Rick Townsend, former Superintendent of Pickens County Schools

“We’ve obviously been overspending this entire time, no surprise there,” said Rittenberry. “Please y’all, discuss this with your neighbors and get folks ready! A petition is coming!”

Roberts confirms that no one has requested a petition from her office.

While opposition to the board decision made some take a proactive approach, Townsend took to his social media account to say that he’s ready to move on from the issue.

“Yes, I’m disappointed I’m not able to complete some of the goals that I had, but I’m glad I had the opportunity to lay the groundwork for future change in Pickens,” said Townsend. “There was no wrongdoing on my part and I fell victim to politics, but knew that was a possibility when I agreed to accept the position. It’s time to move on and continue to make a positive difference in the community and spend more time with my family.”

Pickens BOE sets Interim Superintendent while negotiating with Townsend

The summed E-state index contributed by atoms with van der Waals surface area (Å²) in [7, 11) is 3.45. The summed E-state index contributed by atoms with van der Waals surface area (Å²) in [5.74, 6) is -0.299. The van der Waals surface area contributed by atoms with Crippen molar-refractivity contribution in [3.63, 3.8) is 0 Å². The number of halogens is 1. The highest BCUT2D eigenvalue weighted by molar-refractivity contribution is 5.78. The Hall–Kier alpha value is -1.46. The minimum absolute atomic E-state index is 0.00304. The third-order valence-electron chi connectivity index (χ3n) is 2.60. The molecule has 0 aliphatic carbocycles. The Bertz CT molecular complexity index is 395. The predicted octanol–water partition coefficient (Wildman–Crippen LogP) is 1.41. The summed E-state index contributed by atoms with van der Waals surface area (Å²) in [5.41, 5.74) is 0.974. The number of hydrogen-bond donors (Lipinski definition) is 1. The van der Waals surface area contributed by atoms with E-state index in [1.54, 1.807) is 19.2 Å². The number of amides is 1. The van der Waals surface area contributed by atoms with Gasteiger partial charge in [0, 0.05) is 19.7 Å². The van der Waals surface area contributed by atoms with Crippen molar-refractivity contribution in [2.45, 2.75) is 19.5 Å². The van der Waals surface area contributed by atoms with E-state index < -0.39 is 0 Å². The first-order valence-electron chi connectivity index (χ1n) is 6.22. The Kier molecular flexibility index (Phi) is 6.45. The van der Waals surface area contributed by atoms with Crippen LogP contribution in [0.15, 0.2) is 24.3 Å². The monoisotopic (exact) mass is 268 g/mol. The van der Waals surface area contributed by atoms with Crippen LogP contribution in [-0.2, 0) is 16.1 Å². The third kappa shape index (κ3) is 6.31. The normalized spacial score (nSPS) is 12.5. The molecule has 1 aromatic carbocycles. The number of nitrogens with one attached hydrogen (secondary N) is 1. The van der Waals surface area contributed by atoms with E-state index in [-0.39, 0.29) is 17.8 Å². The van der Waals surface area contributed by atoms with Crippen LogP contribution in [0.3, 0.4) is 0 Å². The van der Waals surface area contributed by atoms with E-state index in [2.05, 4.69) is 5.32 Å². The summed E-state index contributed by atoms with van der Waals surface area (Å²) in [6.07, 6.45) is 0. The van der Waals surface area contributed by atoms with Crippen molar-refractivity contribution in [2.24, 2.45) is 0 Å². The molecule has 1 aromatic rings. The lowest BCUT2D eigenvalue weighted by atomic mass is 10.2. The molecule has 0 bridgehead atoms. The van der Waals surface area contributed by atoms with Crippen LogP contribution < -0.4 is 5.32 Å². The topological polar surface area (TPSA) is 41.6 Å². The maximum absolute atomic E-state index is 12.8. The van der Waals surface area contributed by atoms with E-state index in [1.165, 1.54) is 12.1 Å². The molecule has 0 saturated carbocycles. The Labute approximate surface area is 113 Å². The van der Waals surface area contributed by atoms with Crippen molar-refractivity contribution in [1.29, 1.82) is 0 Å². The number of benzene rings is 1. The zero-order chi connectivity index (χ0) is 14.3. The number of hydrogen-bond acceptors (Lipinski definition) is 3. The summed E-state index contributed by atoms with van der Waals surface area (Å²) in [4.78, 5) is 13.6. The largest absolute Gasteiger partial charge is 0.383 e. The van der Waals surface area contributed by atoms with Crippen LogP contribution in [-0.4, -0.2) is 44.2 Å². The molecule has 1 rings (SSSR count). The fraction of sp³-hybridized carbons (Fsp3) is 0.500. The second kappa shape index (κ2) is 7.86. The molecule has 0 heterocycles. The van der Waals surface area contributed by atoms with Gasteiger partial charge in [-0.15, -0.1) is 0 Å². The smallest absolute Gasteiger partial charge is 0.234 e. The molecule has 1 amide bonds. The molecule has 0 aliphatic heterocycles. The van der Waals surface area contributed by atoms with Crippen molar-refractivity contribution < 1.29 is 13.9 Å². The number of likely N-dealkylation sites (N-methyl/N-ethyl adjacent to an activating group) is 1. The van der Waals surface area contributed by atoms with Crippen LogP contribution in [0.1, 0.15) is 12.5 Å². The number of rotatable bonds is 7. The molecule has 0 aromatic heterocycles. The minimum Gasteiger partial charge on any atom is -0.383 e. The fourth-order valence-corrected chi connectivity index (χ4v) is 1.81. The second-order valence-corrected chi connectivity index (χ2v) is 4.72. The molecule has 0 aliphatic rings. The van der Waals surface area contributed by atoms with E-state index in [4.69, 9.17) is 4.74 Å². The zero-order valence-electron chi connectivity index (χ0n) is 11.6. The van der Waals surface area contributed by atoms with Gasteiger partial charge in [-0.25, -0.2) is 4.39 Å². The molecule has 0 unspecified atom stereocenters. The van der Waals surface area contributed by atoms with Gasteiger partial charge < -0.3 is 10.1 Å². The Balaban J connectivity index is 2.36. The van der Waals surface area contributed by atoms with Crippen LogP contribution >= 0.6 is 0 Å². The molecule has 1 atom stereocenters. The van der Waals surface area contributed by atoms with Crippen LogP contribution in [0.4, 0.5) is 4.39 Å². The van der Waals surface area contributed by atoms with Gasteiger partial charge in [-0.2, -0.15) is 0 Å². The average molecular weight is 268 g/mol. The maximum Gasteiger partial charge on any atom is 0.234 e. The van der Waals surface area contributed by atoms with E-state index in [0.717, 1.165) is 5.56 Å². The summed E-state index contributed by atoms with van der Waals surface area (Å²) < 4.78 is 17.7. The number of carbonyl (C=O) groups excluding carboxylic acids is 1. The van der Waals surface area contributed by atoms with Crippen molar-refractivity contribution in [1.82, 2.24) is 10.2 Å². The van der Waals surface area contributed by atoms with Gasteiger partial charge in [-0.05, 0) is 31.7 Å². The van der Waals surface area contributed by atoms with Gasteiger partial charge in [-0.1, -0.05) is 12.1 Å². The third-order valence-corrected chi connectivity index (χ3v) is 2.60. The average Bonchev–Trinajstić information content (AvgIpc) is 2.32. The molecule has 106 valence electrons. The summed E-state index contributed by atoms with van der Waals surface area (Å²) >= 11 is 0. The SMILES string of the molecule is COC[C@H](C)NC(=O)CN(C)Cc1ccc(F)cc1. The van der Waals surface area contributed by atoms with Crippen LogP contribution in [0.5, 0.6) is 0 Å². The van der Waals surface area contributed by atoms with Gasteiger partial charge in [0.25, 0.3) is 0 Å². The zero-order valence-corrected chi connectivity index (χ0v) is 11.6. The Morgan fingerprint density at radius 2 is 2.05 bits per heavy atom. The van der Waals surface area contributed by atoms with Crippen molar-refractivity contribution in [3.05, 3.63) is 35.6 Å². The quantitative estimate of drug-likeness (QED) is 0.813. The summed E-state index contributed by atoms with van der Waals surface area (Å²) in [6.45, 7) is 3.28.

Featured News, Featured Stories, News
Superintendent

JASPER, Ga. – The Pickens Board of Education held another emergency called meeting today for the Superintendent position, planned since their three-hour executive session on Friday.

Today, however, saw a large increase in the number of people attending the meeting. The Board allowed 20 people inside along with press members while the excess citizens remained in the foyer.

The crowd did not stay silent before and after the meeting, voicing displeasure in expected action, and then actual action, from the Board during the meeting.

With yet another 3-2 vote, the BOE voted to renegotiate terms and contracts with Superintendent Townsend, desiring to move him elsewhere in the education system. A move that one citizen said they would do while they were in executive session, calling it an attempt to avoid paying a “$500,000 buyout.” And indeed, Board Chair Sue Finley said the board hopes to make this a budget neutral transition.

In his stead, the Board voted 3-2 to instate Assistant Superintendent Tony Young as the Interim Superintendent of Schools.

Board Member Tucker Green said about the vote to modify Townsend’s contract, “I will vote to oppose this action as I do not believe this is necessary or appropriate. I support Dr. Rick Townsend. I feel he has done a good job for our district during a very difficult time. In the middle of a pandemic and situations that we are, we need stability and a steady hand at the helm. I do not agree with this. I don’t think it’s necessary, so, I will oppose.”

Superintendent

Assistant Superintendent Tony Young, now voted in as Interim Superintendent